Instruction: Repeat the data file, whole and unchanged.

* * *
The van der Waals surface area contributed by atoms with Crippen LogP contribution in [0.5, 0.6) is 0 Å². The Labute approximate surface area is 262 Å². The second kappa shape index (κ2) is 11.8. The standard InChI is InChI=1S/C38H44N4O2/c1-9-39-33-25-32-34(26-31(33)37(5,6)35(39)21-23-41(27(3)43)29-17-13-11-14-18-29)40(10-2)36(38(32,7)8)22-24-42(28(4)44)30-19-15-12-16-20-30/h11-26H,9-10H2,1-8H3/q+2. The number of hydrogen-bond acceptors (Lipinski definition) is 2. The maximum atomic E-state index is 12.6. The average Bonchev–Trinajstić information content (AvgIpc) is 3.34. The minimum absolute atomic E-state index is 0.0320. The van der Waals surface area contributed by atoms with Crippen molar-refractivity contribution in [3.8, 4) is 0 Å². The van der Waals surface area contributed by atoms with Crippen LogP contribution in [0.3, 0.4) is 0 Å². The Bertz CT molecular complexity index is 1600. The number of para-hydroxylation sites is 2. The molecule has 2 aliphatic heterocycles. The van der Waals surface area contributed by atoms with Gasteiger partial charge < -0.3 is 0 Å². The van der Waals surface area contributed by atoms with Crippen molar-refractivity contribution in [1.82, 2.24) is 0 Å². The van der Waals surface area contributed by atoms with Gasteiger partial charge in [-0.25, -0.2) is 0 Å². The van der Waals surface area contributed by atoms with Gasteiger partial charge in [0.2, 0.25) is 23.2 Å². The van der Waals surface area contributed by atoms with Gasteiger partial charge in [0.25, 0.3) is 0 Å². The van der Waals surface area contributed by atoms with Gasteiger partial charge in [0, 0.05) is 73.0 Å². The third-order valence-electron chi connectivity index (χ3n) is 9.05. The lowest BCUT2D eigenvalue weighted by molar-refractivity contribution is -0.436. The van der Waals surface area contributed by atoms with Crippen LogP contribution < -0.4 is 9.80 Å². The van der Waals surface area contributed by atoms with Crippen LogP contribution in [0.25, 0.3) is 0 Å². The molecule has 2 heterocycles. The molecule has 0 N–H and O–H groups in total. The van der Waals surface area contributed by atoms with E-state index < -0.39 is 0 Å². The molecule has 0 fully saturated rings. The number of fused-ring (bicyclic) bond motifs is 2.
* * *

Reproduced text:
The van der Waals surface area contributed by atoms with Crippen LogP contribution in [0.5, 0.6) is 0 Å². The Labute approximate surface area is 262 Å². The second kappa shape index (κ2) is 11.8. The standard InChI is InChI=1S/C38H44N4O2/c1-9-39-33-25-32-34(26-31(33)37(5,6)35(39)21-23-41(27(3)43)29-17-13-11-14-18-29)40(10-2)36(38(32,7)8)22-24-42(28(4)44)30-19-15-12-16-20-30/h11-26H,9-10H2,1-8H3/q+2. The number of hydrogen-bond acceptors (Lipinski definition) is 2. The maximum atomic E-state index is 12.6. The average Bonchev–Trinajstić information content (AvgIpc) is 3.34. The minimum absolute atomic E-state index is 0.0320. The van der Waals surface area contributed by atoms with Crippen molar-refractivity contribution in [3.8, 4) is 0 Å². The van der Waals surface area contributed by atoms with Crippen LogP contribution in [0.3, 0.4) is 0 Å². The Bertz CT molecular complexity index is 1600. The number of para-hydroxylation sites is 2. The molecule has 2 aliphatic heterocycles. The van der Waals surface area contributed by atoms with Gasteiger partial charge < -0.3 is 0 Å². The van der Waals surface area contributed by atoms with Crippen molar-refractivity contribution in [1.82, 2.24) is 0 Å². The van der Waals surface area contributed by atoms with Gasteiger partial charge in [-0.25, -0.2) is 0 Å². The van der Waals surface area contributed by atoms with Gasteiger partial charge in [0.2, 0.25) is 23.2 Å². The van der Waals surface area contributed by atoms with Gasteiger partial charge in [0.25, 0.3) is 0 Å². The van der Waals surface area contributed by atoms with Gasteiger partial charge in [0, 0.05) is 73.0 Å². The third-order valence-electron chi connectivity index (χ3n) is 9.05. The lowest BCUT2D eigenvalue weighted by molar-refractivity contribution is -0.436. The van der Waals surface area contributed by atoms with Crippen LogP contribution < -0.4 is 9.80 Å². The van der Waals surface area contributed by atoms with Crippen LogP contribution in [0.25, 0.3) is 0 Å². The molecule has 2 heterocycles. The molecule has 0 N–H and O–H groups in total. The van der Waals surface area contributed by atoms with E-state index < -0.39 is 0 Å². The molecule has 0 fully saturated rings. The number of fused-ring (bicyclic) bond motifs is 2.